Did You Ever … Break a Leg?
Sometimes our clients tell it best …
A freak fall got this mom surgery and weeks off of her feet
A client who sees us annually for a tune-up let us know she had fallen before the holidays. The freak fall fractured her lower right leg (tibia) and left foot, requiring surgery to repair her leg.
She has been doing the recommended rehab to regain strength and mobility. Although getting stronger, she felt like her foot was disconnected and unstable. Her knee was weak, and her balance was a little scary. Her walker was a constant companion. Her physical therapist told her moving more will help; it wasn’t.
Once healed and cleared to bear weight on her leg, she made it into our office hobbling along with her walker. In that visit we were able to help her put stabilization skills back together. (Stabilization is a background layer of function that provides control.) Her recovery took a huge jump forward.
The following email updates from her were a great way to start the week!
Her email update came three days after her appointment which was eight weeks after surgery for her fractured leg (tibia).
“Such an improvement since Thursday! No walker all day today! It feels fantastic!
Feeling infinitely more steady. Swelling and pain are greatly reduced. Muscles were sore Friday and yesterday, as expected, but today I am walking around without the walker! I didn’t even need to use it when I first got out of bed! Until now I had been so stiff and in so much pain that I really had to lean heavily on the walker to make it to the kitchen for breakfast and get the Tylenol to kick in.
The leg seems lighter and has better reaction times as I do my stretching and strengthening moves. The better balance and stability in my movements is incredible. I was able to move about the kitchen and make my own lunch with both hands free to cook and carry things. I got up and down the stairs twice, which is a first.
The work you do is valuable beyond words. Thanks again. It’s life changing.”
The next morning, another email …
“The Physical Therapist was amazed at how much better I did today. I went and came back entirely without the walker. Double the time (10 whole minutes) on the treadmill at a faster speed. Then we did exercises on the Pilates machines for the first time. It was a hard, but good, workout.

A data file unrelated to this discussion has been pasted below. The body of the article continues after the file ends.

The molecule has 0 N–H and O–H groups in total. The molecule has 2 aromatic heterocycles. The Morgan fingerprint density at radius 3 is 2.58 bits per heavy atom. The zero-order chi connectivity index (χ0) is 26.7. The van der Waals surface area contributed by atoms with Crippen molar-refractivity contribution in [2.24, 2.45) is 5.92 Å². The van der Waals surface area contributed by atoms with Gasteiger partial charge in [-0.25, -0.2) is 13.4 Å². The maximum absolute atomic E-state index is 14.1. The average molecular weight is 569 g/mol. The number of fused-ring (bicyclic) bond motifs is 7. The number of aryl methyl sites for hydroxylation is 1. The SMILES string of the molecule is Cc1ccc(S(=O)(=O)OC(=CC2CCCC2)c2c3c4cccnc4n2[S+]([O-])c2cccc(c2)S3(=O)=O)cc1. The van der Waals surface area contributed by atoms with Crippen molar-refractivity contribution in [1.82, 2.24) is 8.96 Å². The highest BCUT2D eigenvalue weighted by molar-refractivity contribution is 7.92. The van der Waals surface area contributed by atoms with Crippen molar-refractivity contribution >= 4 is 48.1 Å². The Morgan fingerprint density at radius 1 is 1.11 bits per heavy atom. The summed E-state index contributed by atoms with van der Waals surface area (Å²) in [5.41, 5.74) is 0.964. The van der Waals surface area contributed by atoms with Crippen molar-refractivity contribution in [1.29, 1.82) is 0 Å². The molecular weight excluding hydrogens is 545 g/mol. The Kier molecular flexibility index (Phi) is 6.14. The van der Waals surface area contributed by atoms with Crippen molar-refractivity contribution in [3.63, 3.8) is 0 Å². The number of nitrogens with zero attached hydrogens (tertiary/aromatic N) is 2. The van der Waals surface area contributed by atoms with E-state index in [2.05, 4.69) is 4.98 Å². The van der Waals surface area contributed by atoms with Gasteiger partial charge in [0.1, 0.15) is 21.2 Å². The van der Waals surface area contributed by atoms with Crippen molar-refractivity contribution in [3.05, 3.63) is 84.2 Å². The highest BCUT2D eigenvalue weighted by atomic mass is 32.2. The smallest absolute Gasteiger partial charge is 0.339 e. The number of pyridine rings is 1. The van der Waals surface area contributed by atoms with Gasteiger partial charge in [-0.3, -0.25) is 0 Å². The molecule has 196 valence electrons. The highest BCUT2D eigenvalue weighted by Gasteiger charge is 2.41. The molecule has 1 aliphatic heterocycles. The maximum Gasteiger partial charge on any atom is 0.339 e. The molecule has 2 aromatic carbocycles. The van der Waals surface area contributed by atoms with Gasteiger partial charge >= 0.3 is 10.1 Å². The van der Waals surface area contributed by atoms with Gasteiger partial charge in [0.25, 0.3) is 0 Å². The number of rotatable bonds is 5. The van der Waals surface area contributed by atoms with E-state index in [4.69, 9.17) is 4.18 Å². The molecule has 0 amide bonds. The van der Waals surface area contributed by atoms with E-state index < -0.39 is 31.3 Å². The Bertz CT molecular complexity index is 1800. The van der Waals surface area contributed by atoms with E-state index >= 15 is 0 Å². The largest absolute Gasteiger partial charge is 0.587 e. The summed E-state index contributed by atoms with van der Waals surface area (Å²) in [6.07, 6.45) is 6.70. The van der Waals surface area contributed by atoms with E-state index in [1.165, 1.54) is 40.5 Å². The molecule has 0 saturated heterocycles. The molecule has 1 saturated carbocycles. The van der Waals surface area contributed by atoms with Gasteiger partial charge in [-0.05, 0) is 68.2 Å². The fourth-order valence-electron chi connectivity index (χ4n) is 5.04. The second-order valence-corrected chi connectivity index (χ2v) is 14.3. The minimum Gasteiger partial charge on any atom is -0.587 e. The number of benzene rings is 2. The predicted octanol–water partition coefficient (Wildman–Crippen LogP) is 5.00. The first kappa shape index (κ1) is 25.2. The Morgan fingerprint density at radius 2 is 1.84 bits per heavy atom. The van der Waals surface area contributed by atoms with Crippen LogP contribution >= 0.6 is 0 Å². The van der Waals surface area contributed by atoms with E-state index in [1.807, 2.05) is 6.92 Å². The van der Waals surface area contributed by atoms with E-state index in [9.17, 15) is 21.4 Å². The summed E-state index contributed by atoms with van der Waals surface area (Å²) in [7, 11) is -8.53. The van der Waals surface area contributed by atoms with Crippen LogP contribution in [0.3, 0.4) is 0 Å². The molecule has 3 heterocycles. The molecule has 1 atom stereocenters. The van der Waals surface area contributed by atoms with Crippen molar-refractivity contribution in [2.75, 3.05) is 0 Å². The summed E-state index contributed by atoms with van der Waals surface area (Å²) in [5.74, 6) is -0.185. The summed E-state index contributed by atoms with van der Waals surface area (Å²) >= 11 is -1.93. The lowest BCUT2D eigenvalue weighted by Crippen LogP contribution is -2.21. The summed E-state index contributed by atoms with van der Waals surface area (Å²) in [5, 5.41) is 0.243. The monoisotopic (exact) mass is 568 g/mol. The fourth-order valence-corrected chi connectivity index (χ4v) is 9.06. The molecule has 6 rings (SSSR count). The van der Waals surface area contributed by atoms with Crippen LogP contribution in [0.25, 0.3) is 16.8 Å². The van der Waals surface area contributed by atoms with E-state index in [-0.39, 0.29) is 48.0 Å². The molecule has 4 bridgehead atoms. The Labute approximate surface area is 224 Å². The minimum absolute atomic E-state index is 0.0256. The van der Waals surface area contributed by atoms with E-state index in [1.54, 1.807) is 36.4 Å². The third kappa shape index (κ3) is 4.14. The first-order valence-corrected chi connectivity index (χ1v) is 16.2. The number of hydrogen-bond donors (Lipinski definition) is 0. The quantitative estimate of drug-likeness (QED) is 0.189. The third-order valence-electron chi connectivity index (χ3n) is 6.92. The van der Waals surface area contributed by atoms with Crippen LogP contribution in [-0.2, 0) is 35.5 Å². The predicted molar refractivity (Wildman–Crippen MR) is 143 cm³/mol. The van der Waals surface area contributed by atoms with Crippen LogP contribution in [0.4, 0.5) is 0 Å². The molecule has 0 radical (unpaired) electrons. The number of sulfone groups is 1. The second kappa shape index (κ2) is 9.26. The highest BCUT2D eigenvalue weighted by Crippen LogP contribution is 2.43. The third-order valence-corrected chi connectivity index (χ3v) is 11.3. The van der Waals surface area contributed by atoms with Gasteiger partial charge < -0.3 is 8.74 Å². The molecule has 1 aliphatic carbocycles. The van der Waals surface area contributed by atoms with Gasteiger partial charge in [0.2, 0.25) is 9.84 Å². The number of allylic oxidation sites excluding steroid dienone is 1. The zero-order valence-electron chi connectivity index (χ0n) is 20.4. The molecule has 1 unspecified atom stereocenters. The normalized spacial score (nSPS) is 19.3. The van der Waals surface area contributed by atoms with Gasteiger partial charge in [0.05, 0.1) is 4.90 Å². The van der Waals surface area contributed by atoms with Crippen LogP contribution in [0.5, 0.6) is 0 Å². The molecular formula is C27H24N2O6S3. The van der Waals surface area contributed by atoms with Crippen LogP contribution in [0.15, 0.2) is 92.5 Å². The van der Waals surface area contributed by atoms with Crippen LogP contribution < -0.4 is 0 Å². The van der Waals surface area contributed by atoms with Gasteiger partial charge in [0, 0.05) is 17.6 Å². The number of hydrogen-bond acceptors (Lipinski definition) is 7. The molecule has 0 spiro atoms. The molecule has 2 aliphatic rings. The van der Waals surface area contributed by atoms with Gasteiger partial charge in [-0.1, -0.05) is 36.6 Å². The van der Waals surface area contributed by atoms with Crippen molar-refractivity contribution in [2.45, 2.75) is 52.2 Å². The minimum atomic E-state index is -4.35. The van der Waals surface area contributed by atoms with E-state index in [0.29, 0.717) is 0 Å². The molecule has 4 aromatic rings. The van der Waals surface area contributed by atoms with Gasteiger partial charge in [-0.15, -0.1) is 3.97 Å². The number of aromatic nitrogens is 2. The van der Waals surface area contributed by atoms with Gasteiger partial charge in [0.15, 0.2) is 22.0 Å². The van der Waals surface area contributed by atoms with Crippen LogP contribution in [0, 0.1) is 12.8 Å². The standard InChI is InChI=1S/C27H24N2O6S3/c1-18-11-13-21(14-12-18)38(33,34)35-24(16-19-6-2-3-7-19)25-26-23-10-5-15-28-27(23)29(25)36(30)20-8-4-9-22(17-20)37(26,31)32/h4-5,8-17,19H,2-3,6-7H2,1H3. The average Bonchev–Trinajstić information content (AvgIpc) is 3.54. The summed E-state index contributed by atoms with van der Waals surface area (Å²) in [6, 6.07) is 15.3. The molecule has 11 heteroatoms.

She was so impressed that she took your information and said she was going to look at your website to learn more. She says she’s always got an open mind to techniques that are non-invasive ways to help when the usual techniques aren’t working like she thinks they should.
So things are really looking up here. I have been cleared to go out for groceries, as the cart pusher, so I may see you out and about.”
One week later… “It’s been just under a week since I saw you, but this morning the PT advanced me to balance and stability exercises (since I had progressed so rapidly with strength and flexibility while having only minimal pain.) I would never have been able to do these moves a week ago before you helped reconnect everything.”
How did just one session make such a difference?
Sometimes the simplest movement relationships can make all the difference!
These are the basic relationships that we supported and matched for our client, making one visit so impactful:
- Matching the inner and outer sides of her knee
- Matching the inner and outer sides of how her ankle connected to her knee
- Supporting the knee and ankle as they transitioned through their other job — stabilizing the leg. This is a key! Most strengthening and stretching protocols overlook that a joint has to be stable too.
- Matching the broken leg to the other leg (which had a foot fracture). Each leg had been compensating in different ways.
Wondering if Bridging can help you?
When you have a broken leg (or other body part) let Kinetic Konnections be your next stop. We are able to quickly restore the joint coordination for moving and stabilizing your limbs and core. The process also finds and clears your compensations from the injury and recovery period.
Often in one or two sessions our use of the Bridging Technique’s gentle rocking movements restores your movement in the impacted area. You feel better, and often the area looks better! Less swelling, better movement, and more complete recovery.